This 5F1 is for sale for $350.
(That's a little less than the cost of the parts).
Here's the finished amp. A fuse socket replaces the old on-off switch. The lamp is a 6VDC instead of the LED. The volume knob also turns on the amp.
Take out the circuit boards. The ceramic tube sockets are soldered to the board; I will use new sockets for the rectifier, the pre-amp. and the power tube.
Here is the new circuit laid out on the eyelet board. I had to drill some holes to line up the the chassis mounting standoffs. I did end up bypassing the V1 cathode resistor with an 8 µF cap for more gain.
I used the new Jensen 6" AlNiCo 5 speaker. It sounds really, really good!
Converting a Champion 600 RI to a 5F1 Circuit
The circuit in the chassis. The pre-amp socket in under the board, so pay attention to clearances under there. I used a new 5F1 Classic-Tone Power transformer, since we are adding a rectifier, but I used the original Champion 600 Output transformer.
The RI Champion 600 has some horrible fuzzy grill cloth that does a good job of muffling the sound of the speaker. I changed it to Fender Oxblood grill cloth; it looks better and sounds better.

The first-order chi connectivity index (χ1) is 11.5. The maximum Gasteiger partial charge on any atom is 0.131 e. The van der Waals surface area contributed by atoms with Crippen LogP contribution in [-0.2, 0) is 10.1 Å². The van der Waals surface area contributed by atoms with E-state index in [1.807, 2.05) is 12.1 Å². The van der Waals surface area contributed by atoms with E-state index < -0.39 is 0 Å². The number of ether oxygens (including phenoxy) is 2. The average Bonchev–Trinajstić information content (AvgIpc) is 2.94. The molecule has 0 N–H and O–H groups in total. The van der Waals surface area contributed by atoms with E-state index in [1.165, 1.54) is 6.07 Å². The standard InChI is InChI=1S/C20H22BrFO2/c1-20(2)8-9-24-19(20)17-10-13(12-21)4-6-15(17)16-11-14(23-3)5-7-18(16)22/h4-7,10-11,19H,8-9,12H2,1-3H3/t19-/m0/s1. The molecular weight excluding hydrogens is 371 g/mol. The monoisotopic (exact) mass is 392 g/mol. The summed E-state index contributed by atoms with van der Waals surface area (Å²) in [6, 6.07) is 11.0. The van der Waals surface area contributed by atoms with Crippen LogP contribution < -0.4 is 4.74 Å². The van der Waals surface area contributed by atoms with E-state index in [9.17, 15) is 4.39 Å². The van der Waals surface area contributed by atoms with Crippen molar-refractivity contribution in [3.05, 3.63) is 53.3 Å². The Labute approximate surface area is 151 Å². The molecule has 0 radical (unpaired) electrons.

The whole circuit is covered in fish paper, because the leading edge of the circuit board tends to sometimes contact the foil lining inside the cabinet and make nasty noises.
There are lots of RI Champion 600s on eBay and elsewhere. I found one that didn't work for $50. I didn't care that it didn't work - I wanted the chassis and cabinet to turn it into a Champ 5F1.
The 5F1 circuit is well known as a great sounding amp, especially when cranked up. This was supposedly the amp that Clapton used in the studio to record "Layla".
By the way, the 5F1 layout, on the right, has several errors in it. Don't go by the layout if you are building this amp
There's no ground on the volume pot, for instance.